The search for dark matter continues, in part through China's Dark Matter Particle Explorer (DAMPE) – and the probe just picked up a suggestion of something on its instruments that suggests we could be getting closer to the big discovery.

No, we haven't found dark matter yet, but we have found what could be an indicator of it, leading us closer to this mysterious stuff that's believed to make up most of the Universe.

What the team led by the Chinese Academy of Sciences found is an intriguing anomaly in DAMPE's readings of over 1.5 million cosmic ray electrons and positrons, captured in unprecedented high resolution and with minimal background noise.

"It may be evidence of dark matter," one of the team, astrophysicist Chang Jin, told Dennis Normile at Science, while also admitting the same anomaly could be caused by some other source of cosmic ray energy.

Electrons represent the matter that everything we can see is made of, with positrons the antimatter counterparts.

By measuring their energy, scientists hope to spot an excess that could be produced by weakly interacting massive particles (WIMPs) breaking down, one of the hypothetical signs of dark matter.

dampe dark 2The spectral break. (Chinese Academy of Sciences)

When the number of these particles is plotted against their energy, a smooth curve should be created – but DAMPE has spotted a break in this shape.

Technically, it's called a spectral break, and while we've seen indirect measurements of it before, this is the first time such a blip has been directly spotted.

The readings suggest that something else is out there interfering with these energy signals: the decay of dark matter, perhaps.

As is often the case though, scientists are going to need a whole lot more data to be sure.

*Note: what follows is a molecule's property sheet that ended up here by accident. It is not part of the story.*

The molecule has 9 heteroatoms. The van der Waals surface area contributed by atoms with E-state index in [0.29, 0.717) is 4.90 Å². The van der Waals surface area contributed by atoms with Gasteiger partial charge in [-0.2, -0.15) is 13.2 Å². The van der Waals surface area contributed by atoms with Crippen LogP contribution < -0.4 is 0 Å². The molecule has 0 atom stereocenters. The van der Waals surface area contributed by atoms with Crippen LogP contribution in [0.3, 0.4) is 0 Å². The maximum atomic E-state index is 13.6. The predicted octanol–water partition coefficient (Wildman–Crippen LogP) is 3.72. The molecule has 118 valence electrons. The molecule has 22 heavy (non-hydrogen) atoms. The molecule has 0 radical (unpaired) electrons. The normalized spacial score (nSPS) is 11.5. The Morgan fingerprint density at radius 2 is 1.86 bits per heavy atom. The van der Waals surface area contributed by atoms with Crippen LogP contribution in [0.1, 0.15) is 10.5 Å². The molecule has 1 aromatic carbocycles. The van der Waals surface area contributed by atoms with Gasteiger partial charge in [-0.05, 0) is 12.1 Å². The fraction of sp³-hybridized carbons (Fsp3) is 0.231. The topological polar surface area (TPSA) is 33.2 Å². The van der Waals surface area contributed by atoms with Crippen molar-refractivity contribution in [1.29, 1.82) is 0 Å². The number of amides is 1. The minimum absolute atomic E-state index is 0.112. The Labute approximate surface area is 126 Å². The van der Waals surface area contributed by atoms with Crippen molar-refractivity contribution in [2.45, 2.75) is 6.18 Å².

Fortunately, DAMPE should keep working for another five years or so, and another 10 billion cosmic ray readings, so we'll get chance to dig deeper into this strange blip in the energy curves.

Scientists still aren't sure exactly what dark matter is – another question DAMPE might help answer – but from our observations of gravity, the matter in the Universe, and the way light bends through space, most experts agree there is something else out there for the laws of physics to work.

However, being able to spot it directly is proving incredibly difficult. As well as DAMPE in space, the XENON1T detector deep underground in Italy is tasked with trying to spot the faint ripples of dark matter.

Like DAMPE, XENON1T is looking for those elusive WIMPs – which in true dark matter form, we don't know much about.

The hope is that by definitively measuring dark matter's impact on actual matter, as in rays of colliding electrons and positrons across space, we can finally observe it ourselves.

"Together with data from the cosmic microwave background experiments, high energy gamma-ray measurements, and other astronomical telescopes, the DAMPE data may help to ultimately clarify the connection between the positron anomaly and the annihilation or decay of particle dark matter," says one of the researchers, Fan Yi-Zhong.

The findings have been published in Nature.